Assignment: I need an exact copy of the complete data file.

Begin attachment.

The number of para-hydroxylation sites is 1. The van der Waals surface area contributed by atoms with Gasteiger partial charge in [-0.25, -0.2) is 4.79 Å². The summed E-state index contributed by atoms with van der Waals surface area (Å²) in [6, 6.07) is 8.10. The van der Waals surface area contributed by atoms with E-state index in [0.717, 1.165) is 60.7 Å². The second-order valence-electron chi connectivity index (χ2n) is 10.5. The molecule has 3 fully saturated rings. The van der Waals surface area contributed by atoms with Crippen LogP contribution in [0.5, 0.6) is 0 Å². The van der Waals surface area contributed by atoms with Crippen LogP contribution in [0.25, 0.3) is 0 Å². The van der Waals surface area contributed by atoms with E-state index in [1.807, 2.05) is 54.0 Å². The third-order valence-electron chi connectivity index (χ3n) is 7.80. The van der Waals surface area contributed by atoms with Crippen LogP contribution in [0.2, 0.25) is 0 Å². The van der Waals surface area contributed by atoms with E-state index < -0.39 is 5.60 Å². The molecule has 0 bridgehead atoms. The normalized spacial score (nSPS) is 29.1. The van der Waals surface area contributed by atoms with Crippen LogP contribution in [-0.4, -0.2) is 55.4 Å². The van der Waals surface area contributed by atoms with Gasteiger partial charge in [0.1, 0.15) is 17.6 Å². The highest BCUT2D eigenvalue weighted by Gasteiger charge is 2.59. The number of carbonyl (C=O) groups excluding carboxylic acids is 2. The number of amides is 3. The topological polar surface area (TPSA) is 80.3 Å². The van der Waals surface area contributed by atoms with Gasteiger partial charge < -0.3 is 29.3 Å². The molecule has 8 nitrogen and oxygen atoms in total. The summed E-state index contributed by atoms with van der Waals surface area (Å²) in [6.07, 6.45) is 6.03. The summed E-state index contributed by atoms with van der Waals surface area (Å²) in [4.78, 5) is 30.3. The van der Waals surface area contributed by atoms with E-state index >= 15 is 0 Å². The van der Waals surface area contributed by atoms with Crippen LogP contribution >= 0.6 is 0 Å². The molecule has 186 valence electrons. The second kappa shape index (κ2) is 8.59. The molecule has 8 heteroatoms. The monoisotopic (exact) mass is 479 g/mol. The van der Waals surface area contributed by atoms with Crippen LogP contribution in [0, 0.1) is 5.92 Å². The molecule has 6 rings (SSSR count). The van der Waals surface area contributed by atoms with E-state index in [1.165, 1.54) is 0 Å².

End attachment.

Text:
The number of para-hydroxylation sites is 1. The van der Waals surface area contributed by atoms with Gasteiger partial charge in [-0.25, -0.2) is 4.79 Å². The summed E-state index contributed by atoms with van der Waals surface area (Å²) in [6, 6.07) is 8.10. The van der Waals surface area contributed by atoms with E-state index in [0.717, 1.165) is 60.7 Å². The second-order valence-electron chi connectivity index (χ2n) is 10.5. The molecule has 3 fully saturated rings. The van der Waals surface area contributed by atoms with Crippen LogP contribution in [0.5, 0.6) is 0 Å². The van der Waals surface area contributed by atoms with Crippen LogP contribution in [0.25, 0.3) is 0 Å². The van der Waals surface area contributed by atoms with E-state index in [1.807, 2.05) is 54.0 Å². The third-order valence-electron chi connectivity index (χ3n) is 7.80. The van der Waals surface area contributed by atoms with Crippen LogP contribution in [0.2, 0.25) is 0 Å². The van der Waals surface area contributed by atoms with E-state index < -0.39 is 5.60 Å². The molecule has 0 bridgehead atoms. The normalized spacial score (nSPS) is 29.1. The van der Waals surface area contributed by atoms with Crippen LogP contribution in [-0.4, -0.2) is 55.4 Å². The van der Waals surface area contributed by atoms with Gasteiger partial charge in [0.1, 0.15) is 17.6 Å². The highest BCUT2D eigenvalue weighted by Gasteiger charge is 2.59. The number of carbonyl (C=O) groups excluding carboxylic acids is 2. The number of amides is 3. The topological polar surface area (TPSA) is 80.3 Å². The van der Waals surface area contributed by atoms with Gasteiger partial charge < -0.3 is 29.3 Å². The molecule has 8 nitrogen and oxygen atoms in total. The summed E-state index contributed by atoms with van der Waals surface area (Å²) in [6.07, 6.45) is 6.03. The summed E-state index contributed by atoms with van der Waals surface area (Å²) in [4.78, 5) is 30.3. The van der Waals surface area contributed by atoms with E-state index >= 15 is 0 Å². The van der Waals surface area contributed by atoms with Crippen LogP contribution >= 0.6 is 0 Å². The molecule has 186 valence electrons. The second kappa shape index (κ2) is 8.59. The molecule has 8 heteroatoms. The monoisotopic (exact) mass is 479 g/mol. The van der Waals surface area contributed by atoms with Crippen LogP contribution in [0, 0.1) is 5.92 Å². The molecule has 6 rings (SSSR count). The van der Waals surface area contributed by atoms with E-state index in [1.165, 1.54) is 0 Å².